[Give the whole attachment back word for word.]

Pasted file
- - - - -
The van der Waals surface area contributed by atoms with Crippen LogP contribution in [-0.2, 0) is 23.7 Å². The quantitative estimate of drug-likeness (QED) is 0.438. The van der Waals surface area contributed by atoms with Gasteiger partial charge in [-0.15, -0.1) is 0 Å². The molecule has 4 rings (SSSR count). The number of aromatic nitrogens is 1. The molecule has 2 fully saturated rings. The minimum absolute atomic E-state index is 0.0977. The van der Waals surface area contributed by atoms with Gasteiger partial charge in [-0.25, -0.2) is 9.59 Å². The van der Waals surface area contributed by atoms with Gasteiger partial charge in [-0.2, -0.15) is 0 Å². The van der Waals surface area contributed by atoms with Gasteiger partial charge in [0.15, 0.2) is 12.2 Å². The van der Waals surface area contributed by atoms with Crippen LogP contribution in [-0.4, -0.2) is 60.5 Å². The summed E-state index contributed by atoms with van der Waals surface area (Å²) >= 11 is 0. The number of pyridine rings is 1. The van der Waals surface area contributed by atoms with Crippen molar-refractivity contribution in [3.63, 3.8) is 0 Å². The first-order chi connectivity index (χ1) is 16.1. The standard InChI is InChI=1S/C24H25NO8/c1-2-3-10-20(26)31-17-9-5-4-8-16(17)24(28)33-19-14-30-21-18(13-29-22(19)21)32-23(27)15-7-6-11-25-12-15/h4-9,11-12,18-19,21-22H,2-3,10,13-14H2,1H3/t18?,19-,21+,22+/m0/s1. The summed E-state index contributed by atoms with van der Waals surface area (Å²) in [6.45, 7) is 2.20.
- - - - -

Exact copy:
The van der Waals surface area contributed by atoms with Crippen LogP contribution in [-0.2, 0) is 23.7 Å². The quantitative estimate of drug-likeness (QED) is 0.438. The van der Waals surface area contributed by atoms with Gasteiger partial charge in [-0.15, -0.1) is 0 Å². The molecule has 4 rings (SSSR count). The number of aromatic nitrogens is 1. The molecule has 2 fully saturated rings. The minimum absolute atomic E-state index is 0.0977. The van der Waals surface area contributed by atoms with Gasteiger partial charge in [-0.25, -0.2) is 9.59 Å². The van der Waals surface area contributed by atoms with Gasteiger partial charge in [-0.2, -0.15) is 0 Å². The van der Waals surface area contributed by atoms with Gasteiger partial charge in [0.15, 0.2) is 12.2 Å². The van der Waals surface area contributed by atoms with Crippen LogP contribution in [-0.4, -0.2) is 60.5 Å². The summed E-state index contributed by atoms with van der Waals surface area (Å²) >= 11 is 0. The number of pyridine rings is 1. The van der Waals surface area contributed by atoms with Crippen molar-refractivity contribution in [3.63, 3.8) is 0 Å². The first-order chi connectivity index (χ1) is 16.1. The standard InChI is InChI=1S/C24H25NO8/c1-2-3-10-20(26)31-17-9-5-4-8-16(17)24(28)33-19-14-30-21-18(13-29-22(19)21)32-23(27)15-7-6-11-25-12-15/h4-9,11-12,18-19,21-22H,2-3,10,13-14H2,1H3/t18?,19-,21+,22+/m0/s1. The summed E-state index contributed by atoms with van der Waals surface area (Å²) in [6.45, 7) is 2.20.